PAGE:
|Amy has been a music|
teacher for 23 years.
This time of year is exciting for my students because they are learning to read music and play the recorder. During a typical lesson for this unit, our wonderful music teacher, Amy Beasley, assesses each student individually. So with 32 students, she has very little time left for actual instruction. To complicate matters more, our students struggle to retain their learning in special area classes due to only seeing our specials teachers about once per week.
I started thinking about the amount of time individual assessments take out of Amy’s teaching day and a solution came to mind. If we allow students to take their recorder tests at home using Flipgrid, then the entire class period can be used for instruction. As Amy and I discussed this idea we brainstormed a few more ideas and we found so many benefits to using this assessment model.
Increased Instructional TimeAssessing students through video means that Amy does not have to spend class time individually assessing each student. Instead of having about 10 minutes of instructional time with students this week, Amy can spend more of her class period teaching.
Individualized FeedbackBefore, Amy’s time with each student was very limited, meaning there was little time to provide feedback- but not anymore. Amy and I set up individual google docs for each student so that she can provide specific feedback. This also helps her to track the progress of her 132 fourth graders.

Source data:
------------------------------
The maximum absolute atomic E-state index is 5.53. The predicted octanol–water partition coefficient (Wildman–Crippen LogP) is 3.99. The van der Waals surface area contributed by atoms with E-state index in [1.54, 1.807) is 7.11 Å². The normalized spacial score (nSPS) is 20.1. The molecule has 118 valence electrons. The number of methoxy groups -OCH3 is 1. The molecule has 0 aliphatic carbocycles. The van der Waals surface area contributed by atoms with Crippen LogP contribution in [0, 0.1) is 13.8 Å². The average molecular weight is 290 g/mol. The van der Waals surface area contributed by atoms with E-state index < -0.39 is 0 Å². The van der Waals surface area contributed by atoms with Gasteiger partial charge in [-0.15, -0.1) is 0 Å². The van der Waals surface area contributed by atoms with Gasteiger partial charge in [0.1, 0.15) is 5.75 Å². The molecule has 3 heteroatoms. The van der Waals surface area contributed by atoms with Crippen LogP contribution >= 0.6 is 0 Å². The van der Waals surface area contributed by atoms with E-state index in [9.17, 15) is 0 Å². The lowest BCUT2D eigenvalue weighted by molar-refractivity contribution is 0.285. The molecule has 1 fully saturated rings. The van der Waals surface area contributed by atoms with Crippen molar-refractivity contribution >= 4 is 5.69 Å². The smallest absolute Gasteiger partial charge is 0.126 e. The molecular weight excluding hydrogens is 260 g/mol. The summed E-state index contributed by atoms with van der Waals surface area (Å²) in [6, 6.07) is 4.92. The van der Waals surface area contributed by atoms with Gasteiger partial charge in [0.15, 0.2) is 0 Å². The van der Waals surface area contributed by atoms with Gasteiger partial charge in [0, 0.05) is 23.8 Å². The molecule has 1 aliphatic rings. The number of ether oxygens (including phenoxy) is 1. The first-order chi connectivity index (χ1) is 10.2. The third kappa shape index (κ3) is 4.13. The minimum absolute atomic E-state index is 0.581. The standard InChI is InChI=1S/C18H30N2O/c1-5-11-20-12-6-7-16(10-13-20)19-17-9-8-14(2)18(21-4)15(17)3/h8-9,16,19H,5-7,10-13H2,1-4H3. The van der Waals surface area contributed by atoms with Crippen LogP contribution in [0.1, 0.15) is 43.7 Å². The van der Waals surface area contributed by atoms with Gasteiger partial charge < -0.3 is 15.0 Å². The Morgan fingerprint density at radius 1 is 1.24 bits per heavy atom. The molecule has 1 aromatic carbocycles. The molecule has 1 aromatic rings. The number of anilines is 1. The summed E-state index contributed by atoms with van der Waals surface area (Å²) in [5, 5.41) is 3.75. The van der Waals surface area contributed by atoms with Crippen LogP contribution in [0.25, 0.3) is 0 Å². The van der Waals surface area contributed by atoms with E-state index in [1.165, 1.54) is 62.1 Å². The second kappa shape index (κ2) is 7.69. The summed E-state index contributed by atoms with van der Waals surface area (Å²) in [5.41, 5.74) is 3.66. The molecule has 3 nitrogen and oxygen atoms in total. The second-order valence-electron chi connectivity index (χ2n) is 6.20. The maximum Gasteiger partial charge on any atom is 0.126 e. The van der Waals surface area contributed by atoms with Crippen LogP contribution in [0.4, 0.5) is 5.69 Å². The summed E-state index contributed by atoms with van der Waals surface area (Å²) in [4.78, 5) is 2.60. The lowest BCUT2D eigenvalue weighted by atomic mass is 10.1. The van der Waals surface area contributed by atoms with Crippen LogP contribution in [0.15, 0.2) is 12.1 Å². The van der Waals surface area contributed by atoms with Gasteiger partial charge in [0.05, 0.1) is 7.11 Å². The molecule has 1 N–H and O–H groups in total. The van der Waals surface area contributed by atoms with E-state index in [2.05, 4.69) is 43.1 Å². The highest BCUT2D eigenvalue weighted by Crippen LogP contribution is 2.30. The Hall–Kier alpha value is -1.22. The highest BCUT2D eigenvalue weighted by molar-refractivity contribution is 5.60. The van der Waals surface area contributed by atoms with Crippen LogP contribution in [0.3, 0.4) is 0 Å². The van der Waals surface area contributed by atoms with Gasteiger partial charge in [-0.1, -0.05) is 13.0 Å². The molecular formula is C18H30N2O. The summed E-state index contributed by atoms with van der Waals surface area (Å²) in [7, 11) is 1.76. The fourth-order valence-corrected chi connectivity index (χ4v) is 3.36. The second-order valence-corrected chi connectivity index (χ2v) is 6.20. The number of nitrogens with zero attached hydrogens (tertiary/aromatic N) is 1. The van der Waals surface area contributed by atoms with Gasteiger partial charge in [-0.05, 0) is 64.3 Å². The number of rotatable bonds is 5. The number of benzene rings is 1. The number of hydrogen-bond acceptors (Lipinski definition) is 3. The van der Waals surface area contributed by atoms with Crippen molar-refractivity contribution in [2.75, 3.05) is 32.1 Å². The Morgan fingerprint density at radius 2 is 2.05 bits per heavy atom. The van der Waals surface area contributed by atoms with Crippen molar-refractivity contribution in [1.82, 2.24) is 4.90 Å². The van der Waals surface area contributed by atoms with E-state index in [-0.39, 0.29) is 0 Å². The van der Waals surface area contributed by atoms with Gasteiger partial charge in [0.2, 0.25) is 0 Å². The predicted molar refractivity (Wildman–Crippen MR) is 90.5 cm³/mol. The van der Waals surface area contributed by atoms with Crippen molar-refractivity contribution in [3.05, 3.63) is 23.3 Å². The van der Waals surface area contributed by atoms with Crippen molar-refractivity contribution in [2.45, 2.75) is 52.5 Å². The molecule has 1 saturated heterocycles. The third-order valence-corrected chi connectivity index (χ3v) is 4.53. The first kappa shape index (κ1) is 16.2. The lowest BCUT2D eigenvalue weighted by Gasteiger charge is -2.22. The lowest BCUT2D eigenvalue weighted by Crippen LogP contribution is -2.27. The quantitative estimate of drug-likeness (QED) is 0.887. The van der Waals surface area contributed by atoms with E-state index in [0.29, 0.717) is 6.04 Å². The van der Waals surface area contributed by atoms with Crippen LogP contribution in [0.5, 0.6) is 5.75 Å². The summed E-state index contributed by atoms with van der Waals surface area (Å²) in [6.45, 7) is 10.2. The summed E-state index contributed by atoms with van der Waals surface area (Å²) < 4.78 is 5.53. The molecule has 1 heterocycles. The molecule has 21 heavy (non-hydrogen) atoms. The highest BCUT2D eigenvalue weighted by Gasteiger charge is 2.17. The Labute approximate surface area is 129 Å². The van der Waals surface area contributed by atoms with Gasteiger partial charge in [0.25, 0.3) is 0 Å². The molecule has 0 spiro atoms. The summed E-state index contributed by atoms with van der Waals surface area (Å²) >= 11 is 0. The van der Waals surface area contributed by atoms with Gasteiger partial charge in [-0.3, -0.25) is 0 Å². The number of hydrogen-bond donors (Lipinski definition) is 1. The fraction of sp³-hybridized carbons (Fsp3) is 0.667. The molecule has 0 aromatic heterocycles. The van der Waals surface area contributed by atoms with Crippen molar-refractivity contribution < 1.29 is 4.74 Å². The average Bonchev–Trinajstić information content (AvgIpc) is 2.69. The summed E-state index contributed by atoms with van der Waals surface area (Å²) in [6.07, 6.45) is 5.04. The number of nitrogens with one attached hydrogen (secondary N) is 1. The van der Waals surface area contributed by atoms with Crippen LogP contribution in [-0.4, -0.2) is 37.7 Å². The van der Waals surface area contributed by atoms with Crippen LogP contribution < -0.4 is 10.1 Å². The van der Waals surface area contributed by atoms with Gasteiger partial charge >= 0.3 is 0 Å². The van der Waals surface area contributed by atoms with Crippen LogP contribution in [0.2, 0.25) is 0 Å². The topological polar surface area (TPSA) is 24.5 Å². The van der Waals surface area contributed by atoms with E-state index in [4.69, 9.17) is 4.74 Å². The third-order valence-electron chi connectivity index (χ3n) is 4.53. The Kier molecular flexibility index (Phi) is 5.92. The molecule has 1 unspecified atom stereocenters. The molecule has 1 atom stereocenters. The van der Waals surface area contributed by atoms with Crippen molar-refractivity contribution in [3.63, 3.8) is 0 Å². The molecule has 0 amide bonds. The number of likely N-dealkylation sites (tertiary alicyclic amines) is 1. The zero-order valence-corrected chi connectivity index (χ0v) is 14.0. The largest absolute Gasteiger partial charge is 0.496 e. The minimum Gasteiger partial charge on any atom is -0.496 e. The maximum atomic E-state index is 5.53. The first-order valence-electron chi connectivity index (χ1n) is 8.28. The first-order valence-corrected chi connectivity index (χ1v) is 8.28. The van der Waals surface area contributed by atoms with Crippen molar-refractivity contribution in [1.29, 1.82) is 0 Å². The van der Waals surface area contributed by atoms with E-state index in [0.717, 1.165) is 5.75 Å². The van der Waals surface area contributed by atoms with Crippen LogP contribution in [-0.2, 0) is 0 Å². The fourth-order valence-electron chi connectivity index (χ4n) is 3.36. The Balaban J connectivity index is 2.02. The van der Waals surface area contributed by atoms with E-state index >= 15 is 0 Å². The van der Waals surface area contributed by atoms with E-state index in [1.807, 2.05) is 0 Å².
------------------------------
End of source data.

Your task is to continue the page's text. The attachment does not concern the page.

Increased Practice TimeIn the past, not many students were motivated to practice at home. Now though, they naturally practice as they record themselves, trying over and over to get it just right. It’s not a perfect solution to promoting practice at home, but some students are practicing more than before.
Positive Music ExperienceWhen using Flipgrid to take their recorder tests, students are able to perform without the pressure of their entire class watching them. Of course, students who play instruments will learn to perform in front of others, but at this young age, recording performance assessments is a great way for students to build their confidence and have a positive musical experience.
Online InstructionIn addition to having students practice and record their assessment at home, Amy and I also developed a way to provide instruction for students as they practice. A simple Padlet page now has a variety of short videos in which Amy plays each song for students so that they can hear each piece.
Challenges and Next StepsAmy and I are so pleased with the potential benefits of flipping assessment. Not only can it address the issue of instructional time, but it also led to other ideas to improve the quality of at-home practice and feedback for individual students.
The greatest challenge that Amy now faces is motivating the majority of her students to actually record their assessments at home. We initially thought that the benefit of not playing in front of the whole class would motivate most students, but that hasn’t been the case. The next step is finding the right incentive to encourage student follow through.